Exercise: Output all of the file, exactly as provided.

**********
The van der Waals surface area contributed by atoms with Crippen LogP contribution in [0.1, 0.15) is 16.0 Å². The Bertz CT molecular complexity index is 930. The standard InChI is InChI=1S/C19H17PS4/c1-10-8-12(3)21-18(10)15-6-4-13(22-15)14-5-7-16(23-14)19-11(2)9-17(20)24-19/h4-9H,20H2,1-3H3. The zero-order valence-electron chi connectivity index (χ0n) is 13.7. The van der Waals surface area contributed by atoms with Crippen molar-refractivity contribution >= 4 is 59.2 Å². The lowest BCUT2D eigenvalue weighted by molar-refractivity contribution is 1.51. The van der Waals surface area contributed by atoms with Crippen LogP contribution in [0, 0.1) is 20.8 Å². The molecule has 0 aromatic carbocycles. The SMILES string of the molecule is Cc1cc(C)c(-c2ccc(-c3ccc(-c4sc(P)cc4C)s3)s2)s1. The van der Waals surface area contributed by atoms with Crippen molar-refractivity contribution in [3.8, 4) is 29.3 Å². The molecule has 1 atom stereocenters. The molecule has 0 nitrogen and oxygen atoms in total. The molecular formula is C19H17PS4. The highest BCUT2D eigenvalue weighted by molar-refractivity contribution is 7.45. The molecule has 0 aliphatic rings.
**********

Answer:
The van der Waals surface area contributed by atoms with Crippen LogP contribution in [0.1, 0.15) is 16.0 Å². The Bertz CT molecular complexity index is 930. The standard InChI is InChI=1S/C19H17PS4/c1-10-8-12(3)21-18(10)15-6-4-13(22-15)14-5-7-16(23-14)19-11(2)9-17(20)24-19/h4-9H,20H2,1-3H3. The zero-order valence-electron chi connectivity index (χ0n) is 13.7. The van der Waals surface area contributed by atoms with Crippen molar-refractivity contribution >= 4 is 59.2 Å². The lowest BCUT2D eigenvalue weighted by molar-refractivity contribution is 1.51. The van der Waals surface area contributed by atoms with Crippen LogP contribution in [0, 0.1) is 20.8 Å². The molecule has 0 aromatic carbocycles. The SMILES string of the molecule is Cc1cc(C)c(-c2ccc(-c3ccc(-c4sc(P)cc4C)s3)s2)s1. The van der Waals surface area contributed by atoms with Crippen molar-refractivity contribution in [3.8, 4) is 29.3 Å². The molecule has 1 atom stereocenters. The molecule has 0 nitrogen and oxygen atoms in total. The molecular formula is C19H17PS4. The highest BCUT2D eigenvalue weighted by molar-refractivity contribution is 7.45. The molecule has 0 aliphatic rings.